The ground clearance is about 50% more on the Super Tucano, which allows for larger, low-pressure tires. There’s a post, somewhere, about the fly-off both machines had a year or two ago, describing in detail the differences in handling the take-off and landing. It was not in this forum however, I’m still looking for it…

I agree with you on the external influences, but that’s prevalent on any procurement process. It would be a shame if Beechcraft went out of business, there’s too much consolidation in the defense industry and diversification of vendors spurs competition, but in the other hand the Air Force is not in the business of keeping companies afloat.
The Super Tucano would generate a similar amount of jobs in the US, nullifying another one of Beechcraft’s many arguments. Beyond that, if the deal for the new jet fighters for Brazil goes to Boeing, it would be thousands and thousands more jobs, and billions and billions more dollars into the US economy. Plus it would bring the Brazilians more aligned with the US. Strategically, this deal has many advantages.

Come on guy’s:
We have to get Oscar Uniform Tango out of “the Stan” post 2014! Selection of either of these aircraft will require a PMCS skillset 4 A & P maint. + avionics cal. + facilities & log support for it all that is not organic to the ANA or any where in-country for that manner. Let the Brazilians, with their activist BRIC nation foreign policy shoulder the whole sheet storm that it will be, or turn out to be! We have to get out of the “Bring home the Bacon” mentality for our elected officals in D.C & develop a coherant Foreign Policy that our Armed Forces can plan, equip & train 4 to execute in OUR BEST NATIONAL INTEREST period!

“Beechcraft has turned to its state lawmakers in a last ditch effort to wrest a $427 million contract away from Embraer and Sierra Nevada to build light air support aircraft for Afghanistan’s infantile air force.”

The endless struggle by Congresscritters for pork notwithstanding, it doesn’t matter what the US buys and gifts to Afghanistan. After the US leaves, and MRO work on those airframes is turned over to the Afghan locals, the frames will all very shortly become unflightworthy, and they’ll be stripped for scrap metal to be hammered into hand tools.

It works the same way with humanitarian relief. Go talk to anyone who has time in grade with a Western NGO that has tried to improve conditions in the Third World. You’ll hear endless sad stories about things like flashy new solar powered well pumps set up in villages in the back end of nowhere at enormous expense. With careful training for the villagers on how to keep it all going. Followed by, a year or so later, the mechanisms breaking down for lack of attention, and the villagers reverting to their traditional means of animal and human muscle power to move water.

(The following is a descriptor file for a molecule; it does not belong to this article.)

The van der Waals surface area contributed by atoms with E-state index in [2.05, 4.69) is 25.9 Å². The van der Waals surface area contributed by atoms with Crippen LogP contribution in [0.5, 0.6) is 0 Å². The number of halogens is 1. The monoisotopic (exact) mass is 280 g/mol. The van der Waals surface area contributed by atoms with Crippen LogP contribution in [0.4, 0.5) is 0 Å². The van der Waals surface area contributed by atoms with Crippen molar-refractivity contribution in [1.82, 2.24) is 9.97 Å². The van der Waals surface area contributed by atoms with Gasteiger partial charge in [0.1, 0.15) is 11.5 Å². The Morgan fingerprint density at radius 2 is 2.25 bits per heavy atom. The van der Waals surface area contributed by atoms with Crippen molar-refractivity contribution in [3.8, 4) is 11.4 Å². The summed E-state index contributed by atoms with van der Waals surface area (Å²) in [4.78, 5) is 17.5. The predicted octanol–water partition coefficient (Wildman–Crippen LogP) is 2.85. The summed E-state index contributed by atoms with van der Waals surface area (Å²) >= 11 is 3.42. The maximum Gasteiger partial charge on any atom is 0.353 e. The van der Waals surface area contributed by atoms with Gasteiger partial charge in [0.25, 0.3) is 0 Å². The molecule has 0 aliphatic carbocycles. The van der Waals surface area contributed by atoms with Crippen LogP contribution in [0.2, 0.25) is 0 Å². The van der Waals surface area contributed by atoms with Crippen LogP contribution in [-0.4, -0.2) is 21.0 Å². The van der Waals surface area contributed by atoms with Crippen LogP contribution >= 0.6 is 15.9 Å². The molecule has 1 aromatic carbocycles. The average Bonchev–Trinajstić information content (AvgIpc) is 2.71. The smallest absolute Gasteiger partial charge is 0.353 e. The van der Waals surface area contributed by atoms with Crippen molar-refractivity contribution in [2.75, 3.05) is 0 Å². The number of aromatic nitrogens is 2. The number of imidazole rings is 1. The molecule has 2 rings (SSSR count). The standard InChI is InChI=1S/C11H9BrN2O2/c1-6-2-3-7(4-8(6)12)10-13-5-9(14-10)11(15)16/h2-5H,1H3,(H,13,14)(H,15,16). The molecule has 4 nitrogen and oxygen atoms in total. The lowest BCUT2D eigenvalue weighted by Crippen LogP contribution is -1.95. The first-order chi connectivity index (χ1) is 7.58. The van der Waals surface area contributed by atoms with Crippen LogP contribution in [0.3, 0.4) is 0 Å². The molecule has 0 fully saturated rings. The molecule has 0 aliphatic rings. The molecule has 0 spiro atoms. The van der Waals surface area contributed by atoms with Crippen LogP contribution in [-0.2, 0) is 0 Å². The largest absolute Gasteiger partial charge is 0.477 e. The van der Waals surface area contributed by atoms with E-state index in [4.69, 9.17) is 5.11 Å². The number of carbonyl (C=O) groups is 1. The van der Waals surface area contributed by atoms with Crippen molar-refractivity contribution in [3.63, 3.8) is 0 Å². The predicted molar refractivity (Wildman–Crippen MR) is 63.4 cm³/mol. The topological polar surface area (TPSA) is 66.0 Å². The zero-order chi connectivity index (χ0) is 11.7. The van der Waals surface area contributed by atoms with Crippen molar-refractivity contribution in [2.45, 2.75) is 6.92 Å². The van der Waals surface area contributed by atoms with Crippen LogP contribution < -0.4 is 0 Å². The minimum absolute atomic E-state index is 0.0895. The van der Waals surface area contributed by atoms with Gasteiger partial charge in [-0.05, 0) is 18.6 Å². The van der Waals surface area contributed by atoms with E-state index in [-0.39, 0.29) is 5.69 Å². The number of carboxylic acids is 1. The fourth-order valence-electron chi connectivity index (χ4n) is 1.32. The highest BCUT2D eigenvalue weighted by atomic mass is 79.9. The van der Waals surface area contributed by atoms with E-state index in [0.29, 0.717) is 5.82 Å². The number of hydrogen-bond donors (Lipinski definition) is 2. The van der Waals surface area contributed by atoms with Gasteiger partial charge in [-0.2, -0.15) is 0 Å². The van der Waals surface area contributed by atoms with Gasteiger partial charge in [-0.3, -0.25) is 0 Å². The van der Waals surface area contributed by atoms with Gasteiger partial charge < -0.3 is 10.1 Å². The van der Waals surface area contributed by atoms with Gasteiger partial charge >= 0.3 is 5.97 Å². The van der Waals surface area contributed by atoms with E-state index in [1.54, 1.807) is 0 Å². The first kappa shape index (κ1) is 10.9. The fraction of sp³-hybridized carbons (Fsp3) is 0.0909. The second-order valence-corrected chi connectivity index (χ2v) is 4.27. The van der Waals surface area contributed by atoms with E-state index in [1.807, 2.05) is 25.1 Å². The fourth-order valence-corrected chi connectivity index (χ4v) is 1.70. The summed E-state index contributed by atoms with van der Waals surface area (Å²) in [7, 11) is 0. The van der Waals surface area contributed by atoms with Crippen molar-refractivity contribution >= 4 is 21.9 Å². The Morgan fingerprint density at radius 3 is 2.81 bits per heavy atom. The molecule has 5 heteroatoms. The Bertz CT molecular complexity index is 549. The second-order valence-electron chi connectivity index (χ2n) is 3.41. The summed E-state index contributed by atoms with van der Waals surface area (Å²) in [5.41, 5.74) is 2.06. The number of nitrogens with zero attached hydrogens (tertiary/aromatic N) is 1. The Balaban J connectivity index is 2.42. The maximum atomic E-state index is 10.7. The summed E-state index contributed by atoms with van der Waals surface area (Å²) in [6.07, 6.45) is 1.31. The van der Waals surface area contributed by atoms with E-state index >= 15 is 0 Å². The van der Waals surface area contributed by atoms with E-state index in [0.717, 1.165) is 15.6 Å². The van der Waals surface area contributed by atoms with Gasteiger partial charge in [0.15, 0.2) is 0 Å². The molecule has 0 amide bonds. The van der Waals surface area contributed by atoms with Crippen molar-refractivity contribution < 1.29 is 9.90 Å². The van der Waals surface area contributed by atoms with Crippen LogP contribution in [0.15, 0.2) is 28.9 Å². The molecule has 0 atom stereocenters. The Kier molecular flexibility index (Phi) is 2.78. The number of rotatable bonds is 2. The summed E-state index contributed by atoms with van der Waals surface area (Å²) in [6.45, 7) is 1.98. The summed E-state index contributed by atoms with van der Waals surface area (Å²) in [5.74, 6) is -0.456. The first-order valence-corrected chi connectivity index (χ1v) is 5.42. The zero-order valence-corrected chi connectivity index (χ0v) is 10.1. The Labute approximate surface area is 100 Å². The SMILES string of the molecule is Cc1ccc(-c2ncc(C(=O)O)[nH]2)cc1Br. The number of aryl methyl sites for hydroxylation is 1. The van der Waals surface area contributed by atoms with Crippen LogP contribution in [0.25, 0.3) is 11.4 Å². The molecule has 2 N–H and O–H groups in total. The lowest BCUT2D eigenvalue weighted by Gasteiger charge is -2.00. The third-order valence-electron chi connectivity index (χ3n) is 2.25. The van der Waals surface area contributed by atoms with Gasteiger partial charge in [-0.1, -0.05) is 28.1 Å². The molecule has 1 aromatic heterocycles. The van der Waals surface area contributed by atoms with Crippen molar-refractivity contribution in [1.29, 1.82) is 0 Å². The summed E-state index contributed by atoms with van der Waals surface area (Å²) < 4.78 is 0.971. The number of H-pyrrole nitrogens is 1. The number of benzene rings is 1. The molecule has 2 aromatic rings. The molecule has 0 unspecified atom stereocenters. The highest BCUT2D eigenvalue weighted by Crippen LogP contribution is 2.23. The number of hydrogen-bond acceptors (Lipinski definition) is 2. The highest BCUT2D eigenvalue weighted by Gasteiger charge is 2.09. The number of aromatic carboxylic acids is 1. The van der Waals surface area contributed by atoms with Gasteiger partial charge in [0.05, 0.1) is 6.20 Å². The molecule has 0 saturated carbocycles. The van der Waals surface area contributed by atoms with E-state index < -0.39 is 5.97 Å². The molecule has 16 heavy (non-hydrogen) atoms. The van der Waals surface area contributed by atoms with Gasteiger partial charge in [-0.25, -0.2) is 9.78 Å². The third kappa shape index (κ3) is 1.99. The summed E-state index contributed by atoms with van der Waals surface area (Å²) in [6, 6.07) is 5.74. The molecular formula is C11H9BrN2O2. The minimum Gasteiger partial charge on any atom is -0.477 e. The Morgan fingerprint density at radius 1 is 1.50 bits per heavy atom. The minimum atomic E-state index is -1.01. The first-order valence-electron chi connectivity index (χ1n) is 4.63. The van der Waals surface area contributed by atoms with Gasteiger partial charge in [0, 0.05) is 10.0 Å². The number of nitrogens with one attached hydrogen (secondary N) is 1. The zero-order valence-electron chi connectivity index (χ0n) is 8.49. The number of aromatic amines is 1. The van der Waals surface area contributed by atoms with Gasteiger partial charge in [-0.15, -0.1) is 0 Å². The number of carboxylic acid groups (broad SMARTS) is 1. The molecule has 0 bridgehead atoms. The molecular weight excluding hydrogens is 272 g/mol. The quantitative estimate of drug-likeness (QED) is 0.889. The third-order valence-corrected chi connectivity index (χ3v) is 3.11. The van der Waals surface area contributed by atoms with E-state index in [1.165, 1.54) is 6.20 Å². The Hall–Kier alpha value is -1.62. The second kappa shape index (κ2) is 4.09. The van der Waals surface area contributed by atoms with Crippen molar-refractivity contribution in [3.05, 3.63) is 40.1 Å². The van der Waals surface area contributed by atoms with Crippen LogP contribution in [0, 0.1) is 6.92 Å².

Civilization isn’t about technological artifacts so much as it is about attitudes and mindsets. The US has not stayed in Afghanistan long enough to alter the deeply graven mindsets there. None of the “change” forcibly impressed upon the Afghan locals will be durable, as a result of this. None of the technological change, and none of the legal and cultural change. Sad but true. They’ll rapidly revert to having donkeys doing half the work, and women treated worse than donkeys doing the rest of it.


The landing gear, ground clearance and smaller stance is robust enough to be used by clumsy students without undue hazard. It’s not an issue.

The AT-6 can land on unimproved runways. Saying otherwise is disingenuous. It’s like making the assault weapon argument because a weapon has a flash suppressor.

As to speed, the two aircraft have very similar speed/endurance/loiter capability.

The AT6B is 40% cheaper.

The Tocano has more fans…

The Brazilians aren’t going to pick a US fighter. Mark my words…

The Brazilians aren’t going to buy a US fighter for many of the same reasons the Indians didn’t (though I doubt they’ll buy Russian).

The jobs in the states is unproven. The specifics of what “manufactured” in the US is haven’t been set. Doing assembly vs manufacture isn’t going to employ an equal number.

The AT6B is 40% cheaper.

What are the specifics of clearance? If the AT6B clearance is 4′ (plenty) a 50% increase to 6′ isn’t significant.

Sorry, guys, ground clearance is nice but for most rough field operations its “stroke” that might be the major difference. If Im going down that sloppy runway just short of Vr, with a couple tons of underwing ordnance, and hit a pothole, will the stroke let the ordnance drag and will it be sufficient to avoid breaking the main spar? Watch the Russian demos where they taxi ACROSS the taxiways and through the grass or a trap landing for an F/A-18 with stores aboard and you will see what I mean.


And why not that again? Better payload it has better range, cheaper to operate, far more rugged than either of those.……


I am inclined to agree with the tone of your statement, which I read to be like the reason “Curly” of the Three Stooges said he ate burnt toast and rotten eggs. It was because he had a tapeworm and that was good enough it. The Air Tractor is good enough for ‘em.

Hell, neither of these airplanes is worth crap. They’d be a heluva lot better off to buy a DC-3 that had been re-engined with turbines, putting a minigun in the cargo door. At least a DC-3 could take off from a hot, high altitude airfield with gas and a belt of ammo. That’s a lot more than can be said for either the AT-6 or Sucker Tucker.

We need to get out of the mindset that we have to solve the worlds problems, or even that we can solve them. The only way for other countries to improve is for them to improve themselves.